Cyclone Phailin hits India's east coast

Huge storm makes landfall as residents flee for shelter and gale force winds are expected to cause heavy damage.

    Cyclone Phailiin has made landfall on the east coast of India, an official said, with winds of up to 200km an hour forcing almost 450,000 people to flee and threatening to devastate farmland and fishing hamlets. 

    Phailin, which gathered speed on Saturday, has the potential to be the strongest storm to hit the area in 14 years.

    The US Navy's Joint Typhoon Warning Center in Hawaii forecast maximum sustained winds of 269kph with gusts up to 315kph.

    Satellite images showed the cyclone filling nearly the entire Bay of Bengal, an area larger than France.

    "There are some discrepancies in terms of the forecast. The Indian forecasts are slightly different from the Joint Typhoon Warning Center, but nevertheless, no matter how you look at it, it is going to be a truly deadly storm," Richard Angwin, Al Jazeera's weather presenter, said.

    Officials cancelled holy day celebrations and stockpiled emergency supplies in coastal Odisha and Andhra Pradesh states.

    Villages evacuated

    In Bhubaneshwar, capital of Odisha, government workers and volunteers were putting together hundreds of thousands of food packages to be distributed at relief camps.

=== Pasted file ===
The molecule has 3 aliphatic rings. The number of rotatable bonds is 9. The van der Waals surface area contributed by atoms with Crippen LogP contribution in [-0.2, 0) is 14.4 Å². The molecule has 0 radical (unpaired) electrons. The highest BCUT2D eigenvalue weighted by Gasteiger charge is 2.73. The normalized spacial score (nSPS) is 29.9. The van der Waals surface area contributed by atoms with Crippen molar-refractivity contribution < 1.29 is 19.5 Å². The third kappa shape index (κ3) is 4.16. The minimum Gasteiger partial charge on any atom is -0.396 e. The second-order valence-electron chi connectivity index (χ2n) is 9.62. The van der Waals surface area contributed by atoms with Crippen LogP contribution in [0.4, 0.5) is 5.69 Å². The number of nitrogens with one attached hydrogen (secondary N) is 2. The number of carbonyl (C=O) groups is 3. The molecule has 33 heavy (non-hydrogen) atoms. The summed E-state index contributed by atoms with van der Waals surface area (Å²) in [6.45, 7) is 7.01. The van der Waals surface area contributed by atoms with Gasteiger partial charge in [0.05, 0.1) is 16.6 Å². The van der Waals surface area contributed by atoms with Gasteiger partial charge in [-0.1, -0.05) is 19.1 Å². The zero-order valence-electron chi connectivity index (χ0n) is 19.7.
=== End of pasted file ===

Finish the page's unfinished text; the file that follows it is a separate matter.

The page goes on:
"I request everyone to not panic. Please assist the government. Everyone from the village to the state headquarters have been put on alert," Naveen Patnaik, Odisha's chief minister, said.

    Authorities have already evacuated 40,000 people from 40 villages to government-run shelters, schools and buildings in five districts of Odisha and there were plans to take 100,000 more to safety, Surya Narayan Patra, Odisha's disaster management minister, said.

     Satellite images show Cyclone Phailin filling nearly the entire Bay of Bengal before it makes landfall over eastern India

    "No one will be allowed to stay in mud and thatched houses in the coastal areas."

    The government also began evacuating 64,000 people from the low-lying areas of three vulnerable districts in neighbouring Andhra Pradesh state, N Raghuveera Reddy, the state revenue minister, said.

    The 1999 cyclone had higher wind speeds and a larger storm surge - six metres - than being currently predicted by the Indian weather office.

    Some foreign forecasters have suggested that India's weather office is underestimating the power of Phailin, which means "sapphire" in Thai.

    A government report on the 1999 disaster put the death toll at 8,243 and said 445,000 livestock perished.

    Authorities have said they are better prepared this time around.

    Cyclones are a common occurrence in the Bay of Bengal at the end of the monsoon season, when sea temperatures are at their warmest.

    A cyclone that struck Bangladesh in 1970 killed hundreds of thousands of people.

    SOURCE: Al Jazeera and agencies


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